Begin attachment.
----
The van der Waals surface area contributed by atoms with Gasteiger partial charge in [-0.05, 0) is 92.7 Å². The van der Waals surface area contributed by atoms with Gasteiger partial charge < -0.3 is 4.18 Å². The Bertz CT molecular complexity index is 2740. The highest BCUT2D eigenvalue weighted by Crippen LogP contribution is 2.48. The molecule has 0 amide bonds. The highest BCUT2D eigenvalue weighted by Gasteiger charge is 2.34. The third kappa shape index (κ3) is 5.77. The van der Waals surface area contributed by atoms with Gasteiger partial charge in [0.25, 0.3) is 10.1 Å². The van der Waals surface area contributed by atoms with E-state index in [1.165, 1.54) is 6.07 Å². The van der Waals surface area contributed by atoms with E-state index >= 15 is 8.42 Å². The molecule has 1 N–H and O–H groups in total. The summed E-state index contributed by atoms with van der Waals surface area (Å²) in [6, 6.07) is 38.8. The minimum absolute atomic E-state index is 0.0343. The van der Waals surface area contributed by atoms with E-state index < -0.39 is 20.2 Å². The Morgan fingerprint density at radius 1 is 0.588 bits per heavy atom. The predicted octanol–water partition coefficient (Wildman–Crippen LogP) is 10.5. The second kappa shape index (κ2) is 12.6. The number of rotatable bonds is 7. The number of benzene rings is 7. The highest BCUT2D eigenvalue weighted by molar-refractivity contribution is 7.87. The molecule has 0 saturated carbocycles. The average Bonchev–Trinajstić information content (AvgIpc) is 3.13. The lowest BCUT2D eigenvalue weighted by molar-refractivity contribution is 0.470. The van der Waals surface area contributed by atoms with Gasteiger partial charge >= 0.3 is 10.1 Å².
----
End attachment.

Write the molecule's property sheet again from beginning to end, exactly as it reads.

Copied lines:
The van der Waals surface area contributed by atoms with Gasteiger partial charge in [-0.05, 0) is 92.7 Å². The van der Waals surface area contributed by atoms with Gasteiger partial charge < -0.3 is 4.18 Å². The Bertz CT molecular complexity index is 2740. The highest BCUT2D eigenvalue weighted by Crippen LogP contribution is 2.48. The molecule has 0 amide bonds. The highest BCUT2D eigenvalue weighted by Gasteiger charge is 2.34. The third kappa shape index (κ3) is 5.77. The van der Waals surface area contributed by atoms with Gasteiger partial charge in [0.25, 0.3) is 10.1 Å². The van der Waals surface area contributed by atoms with E-state index in [1.165, 1.54) is 6.07 Å². The van der Waals surface area contributed by atoms with E-state index >= 15 is 8.42 Å². The molecule has 1 N–H and O–H groups in total. The summed E-state index contributed by atoms with van der Waals surface area (Å²) in [6, 6.07) is 38.8. The minimum absolute atomic E-state index is 0.0343. The van der Waals surface area contributed by atoms with E-state index < -0.39 is 20.2 Å². The Morgan fingerprint density at radius 1 is 0.588 bits per heavy atom. The predicted octanol–water partition coefficient (Wildman–Crippen LogP) is 10.5. The second kappa shape index (κ2) is 12.6. The number of rotatable bonds is 7. The number of benzene rings is 7. The highest BCUT2D eigenvalue weighted by molar-refractivity contribution is 7.87. The molecule has 0 saturated carbocycles. The average Bonchev–Trinajstić information content (AvgIpc) is 3.13. The lowest BCUT2D eigenvalue weighted by molar-refractivity contribution is 0.470. The van der Waals surface area contributed by atoms with Gasteiger partial charge >= 0.3 is 10.1 Å².